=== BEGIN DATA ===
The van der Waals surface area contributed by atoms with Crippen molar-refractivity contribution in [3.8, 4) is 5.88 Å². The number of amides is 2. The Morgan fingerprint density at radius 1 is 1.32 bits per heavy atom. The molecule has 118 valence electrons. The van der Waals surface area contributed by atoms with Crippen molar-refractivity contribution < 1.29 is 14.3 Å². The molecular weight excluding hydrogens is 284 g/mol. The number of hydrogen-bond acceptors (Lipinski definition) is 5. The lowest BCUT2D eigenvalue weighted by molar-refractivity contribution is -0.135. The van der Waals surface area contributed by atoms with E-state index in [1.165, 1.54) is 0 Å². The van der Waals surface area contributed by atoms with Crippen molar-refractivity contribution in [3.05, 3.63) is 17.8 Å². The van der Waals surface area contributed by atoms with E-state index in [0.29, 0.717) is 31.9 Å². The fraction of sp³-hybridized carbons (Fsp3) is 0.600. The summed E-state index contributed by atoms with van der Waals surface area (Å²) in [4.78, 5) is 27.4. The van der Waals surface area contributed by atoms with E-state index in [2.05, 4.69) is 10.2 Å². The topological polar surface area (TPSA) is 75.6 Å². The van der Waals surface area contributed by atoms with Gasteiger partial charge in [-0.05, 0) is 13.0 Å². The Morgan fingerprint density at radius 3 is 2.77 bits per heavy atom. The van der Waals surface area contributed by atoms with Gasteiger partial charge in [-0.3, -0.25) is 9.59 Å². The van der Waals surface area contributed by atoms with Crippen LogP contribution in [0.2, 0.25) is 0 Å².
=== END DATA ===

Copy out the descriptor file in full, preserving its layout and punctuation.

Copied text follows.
The van der Waals surface area contributed by atoms with Crippen molar-refractivity contribution in [3.8, 4) is 5.88 Å². The number of amides is 2. The Morgan fingerprint density at radius 1 is 1.32 bits per heavy atom. The molecule has 118 valence electrons. The van der Waals surface area contributed by atoms with Crippen molar-refractivity contribution < 1.29 is 14.3 Å². The molecular weight excluding hydrogens is 284 g/mol. The number of hydrogen-bond acceptors (Lipinski definition) is 5. The lowest BCUT2D eigenvalue weighted by molar-refractivity contribution is -0.135. The van der Waals surface area contributed by atoms with E-state index in [1.165, 1.54) is 0 Å². The van der Waals surface area contributed by atoms with Crippen molar-refractivity contribution in [3.05, 3.63) is 17.8 Å². The van der Waals surface area contributed by atoms with E-state index in [0.29, 0.717) is 31.9 Å². The fraction of sp³-hybridized carbons (Fsp3) is 0.600. The summed E-state index contributed by atoms with van der Waals surface area (Å²) in [4.78, 5) is 27.4. The van der Waals surface area contributed by atoms with E-state index in [2.05, 4.69) is 10.2 Å². The topological polar surface area (TPSA) is 75.6 Å². The van der Waals surface area contributed by atoms with Gasteiger partial charge in [-0.05, 0) is 13.0 Å². The Morgan fingerprint density at radius 3 is 2.77 bits per heavy atom. The van der Waals surface area contributed by atoms with Gasteiger partial charge in [-0.3, -0.25) is 9.59 Å². The van der Waals surface area contributed by atoms with Crippen LogP contribution in [0.2, 0.25) is 0 Å².